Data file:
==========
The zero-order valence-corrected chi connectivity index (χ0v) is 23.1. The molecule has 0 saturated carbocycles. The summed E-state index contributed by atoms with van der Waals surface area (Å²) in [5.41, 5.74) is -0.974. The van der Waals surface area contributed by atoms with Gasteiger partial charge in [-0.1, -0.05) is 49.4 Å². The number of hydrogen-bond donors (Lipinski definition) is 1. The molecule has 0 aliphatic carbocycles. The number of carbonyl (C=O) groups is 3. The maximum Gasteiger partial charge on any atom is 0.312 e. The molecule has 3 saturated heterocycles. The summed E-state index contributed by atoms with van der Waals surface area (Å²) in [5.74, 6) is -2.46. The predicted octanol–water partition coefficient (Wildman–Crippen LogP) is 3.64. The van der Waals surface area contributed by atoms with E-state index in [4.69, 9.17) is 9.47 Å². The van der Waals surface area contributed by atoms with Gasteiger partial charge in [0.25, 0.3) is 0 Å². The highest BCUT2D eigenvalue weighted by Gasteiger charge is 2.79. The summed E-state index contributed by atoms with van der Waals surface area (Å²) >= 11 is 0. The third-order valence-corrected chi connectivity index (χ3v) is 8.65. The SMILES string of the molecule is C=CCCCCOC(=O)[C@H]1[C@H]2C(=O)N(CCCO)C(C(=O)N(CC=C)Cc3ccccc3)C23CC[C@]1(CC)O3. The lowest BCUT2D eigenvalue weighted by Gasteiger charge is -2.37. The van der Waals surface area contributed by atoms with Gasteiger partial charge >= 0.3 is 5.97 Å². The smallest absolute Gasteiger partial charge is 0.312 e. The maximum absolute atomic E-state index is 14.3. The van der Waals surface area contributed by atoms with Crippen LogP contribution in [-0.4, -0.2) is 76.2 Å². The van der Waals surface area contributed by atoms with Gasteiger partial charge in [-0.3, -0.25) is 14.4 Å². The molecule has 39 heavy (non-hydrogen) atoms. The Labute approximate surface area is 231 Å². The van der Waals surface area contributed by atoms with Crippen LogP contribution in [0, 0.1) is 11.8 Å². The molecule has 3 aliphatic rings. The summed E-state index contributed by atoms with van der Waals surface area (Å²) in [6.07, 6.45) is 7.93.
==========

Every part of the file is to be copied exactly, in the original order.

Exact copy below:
The zero-order valence-corrected chi connectivity index (χ0v) is 23.1. The molecule has 0 saturated carbocycles. The summed E-state index contributed by atoms with van der Waals surface area (Å²) in [5.41, 5.74) is -0.974. The van der Waals surface area contributed by atoms with Gasteiger partial charge in [-0.1, -0.05) is 49.4 Å². The number of hydrogen-bond donors (Lipinski definition) is 1. The molecule has 0 aliphatic carbocycles. The number of carbonyl (C=O) groups is 3. The maximum Gasteiger partial charge on any atom is 0.312 e. The molecule has 3 saturated heterocycles. The summed E-state index contributed by atoms with van der Waals surface area (Å²) in [5.74, 6) is -2.46. The predicted octanol–water partition coefficient (Wildman–Crippen LogP) is 3.64. The van der Waals surface area contributed by atoms with E-state index in [4.69, 9.17) is 9.47 Å². The van der Waals surface area contributed by atoms with Gasteiger partial charge in [0.25, 0.3) is 0 Å². The highest BCUT2D eigenvalue weighted by Gasteiger charge is 2.79. The summed E-state index contributed by atoms with van der Waals surface area (Å²) >= 11 is 0. The third-order valence-corrected chi connectivity index (χ3v) is 8.65. The SMILES string of the molecule is C=CCCCCOC(=O)[C@H]1[C@H]2C(=O)N(CCCO)C(C(=O)N(CC=C)Cc3ccccc3)C23CC[C@]1(CC)O3. The lowest BCUT2D eigenvalue weighted by Gasteiger charge is -2.37. The van der Waals surface area contributed by atoms with Gasteiger partial charge >= 0.3 is 5.97 Å². The smallest absolute Gasteiger partial charge is 0.312 e. The maximum absolute atomic E-state index is 14.3. The van der Waals surface area contributed by atoms with Crippen LogP contribution in [-0.4, -0.2) is 76.2 Å². The van der Waals surface area contributed by atoms with Gasteiger partial charge in [-0.3, -0.25) is 14.4 Å². The molecule has 39 heavy (non-hydrogen) atoms. The Labute approximate surface area is 231 Å². The van der Waals surface area contributed by atoms with Crippen LogP contribution in [0, 0.1) is 11.8 Å². The molecule has 3 aliphatic rings. The summed E-state index contributed by atoms with van der Waals surface area (Å²) in [6.07, 6.45) is 7.93.